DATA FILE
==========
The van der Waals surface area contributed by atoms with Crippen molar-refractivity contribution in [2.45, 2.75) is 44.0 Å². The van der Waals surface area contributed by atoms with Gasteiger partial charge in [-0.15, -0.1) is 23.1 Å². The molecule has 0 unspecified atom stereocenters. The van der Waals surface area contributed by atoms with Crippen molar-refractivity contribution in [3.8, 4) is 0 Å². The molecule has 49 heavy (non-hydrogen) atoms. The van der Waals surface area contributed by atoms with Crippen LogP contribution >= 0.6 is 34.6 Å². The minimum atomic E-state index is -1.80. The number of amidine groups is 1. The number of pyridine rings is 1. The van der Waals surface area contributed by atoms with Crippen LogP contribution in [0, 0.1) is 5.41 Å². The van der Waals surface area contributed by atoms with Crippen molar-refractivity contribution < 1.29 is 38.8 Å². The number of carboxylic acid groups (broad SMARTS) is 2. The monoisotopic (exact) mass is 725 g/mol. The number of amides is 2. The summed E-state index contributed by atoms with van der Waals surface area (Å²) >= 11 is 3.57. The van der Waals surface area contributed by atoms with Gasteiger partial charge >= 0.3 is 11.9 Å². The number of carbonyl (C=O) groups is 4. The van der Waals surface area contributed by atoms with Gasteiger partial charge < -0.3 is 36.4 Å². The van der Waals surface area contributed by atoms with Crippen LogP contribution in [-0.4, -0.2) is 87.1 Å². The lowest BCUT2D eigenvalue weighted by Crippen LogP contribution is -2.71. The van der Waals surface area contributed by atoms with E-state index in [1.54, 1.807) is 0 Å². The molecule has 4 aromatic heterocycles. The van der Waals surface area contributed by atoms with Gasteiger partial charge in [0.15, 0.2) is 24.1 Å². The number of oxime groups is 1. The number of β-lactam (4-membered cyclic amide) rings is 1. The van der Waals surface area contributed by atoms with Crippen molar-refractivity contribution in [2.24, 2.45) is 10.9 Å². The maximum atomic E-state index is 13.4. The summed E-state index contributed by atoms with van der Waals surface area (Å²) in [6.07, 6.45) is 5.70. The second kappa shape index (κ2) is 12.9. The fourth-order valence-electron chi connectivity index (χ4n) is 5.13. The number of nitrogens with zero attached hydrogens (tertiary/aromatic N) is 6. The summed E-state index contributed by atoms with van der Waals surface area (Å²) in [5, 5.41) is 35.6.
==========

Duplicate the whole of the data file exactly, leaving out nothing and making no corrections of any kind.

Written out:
The van der Waals surface area contributed by atoms with Crippen molar-refractivity contribution in [2.45, 2.75) is 44.0 Å². The van der Waals surface area contributed by atoms with Gasteiger partial charge in [-0.15, -0.1) is 23.1 Å². The molecule has 0 unspecified atom stereocenters. The van der Waals surface area contributed by atoms with Crippen molar-refractivity contribution in [3.8, 4) is 0 Å². The molecule has 49 heavy (non-hydrogen) atoms. The van der Waals surface area contributed by atoms with Crippen LogP contribution >= 0.6 is 34.6 Å². The minimum atomic E-state index is -1.80. The number of amidine groups is 1. The number of pyridine rings is 1. The van der Waals surface area contributed by atoms with Crippen LogP contribution in [0, 0.1) is 5.41 Å². The van der Waals surface area contributed by atoms with Crippen molar-refractivity contribution < 1.29 is 38.8 Å². The number of carboxylic acid groups (broad SMARTS) is 2. The monoisotopic (exact) mass is 725 g/mol. The number of amides is 2. The summed E-state index contributed by atoms with van der Waals surface area (Å²) >= 11 is 3.57. The van der Waals surface area contributed by atoms with Gasteiger partial charge >= 0.3 is 11.9 Å². The number of carbonyl (C=O) groups is 4. The van der Waals surface area contributed by atoms with Gasteiger partial charge < -0.3 is 36.4 Å². The van der Waals surface area contributed by atoms with Crippen LogP contribution in [-0.4, -0.2) is 87.1 Å². The lowest BCUT2D eigenvalue weighted by Crippen LogP contribution is -2.71. The van der Waals surface area contributed by atoms with E-state index in [1.54, 1.807) is 0 Å². The molecule has 4 aromatic heterocycles. The van der Waals surface area contributed by atoms with Gasteiger partial charge in [0.15, 0.2) is 24.1 Å². The number of oxime groups is 1. The number of β-lactam (4-membered cyclic amide) rings is 1. The van der Waals surface area contributed by atoms with Crippen molar-refractivity contribution in [2.24, 2.45) is 10.9 Å². The maximum atomic E-state index is 13.4. The summed E-state index contributed by atoms with van der Waals surface area (Å²) in [6.07, 6.45) is 5.70. The second kappa shape index (κ2) is 12.9. The fourth-order valence-electron chi connectivity index (χ4n) is 5.13. The number of nitrogens with zero attached hydrogens (tertiary/aromatic N) is 6. The summed E-state index contributed by atoms with van der Waals surface area (Å²) in [5, 5.41) is 35.6.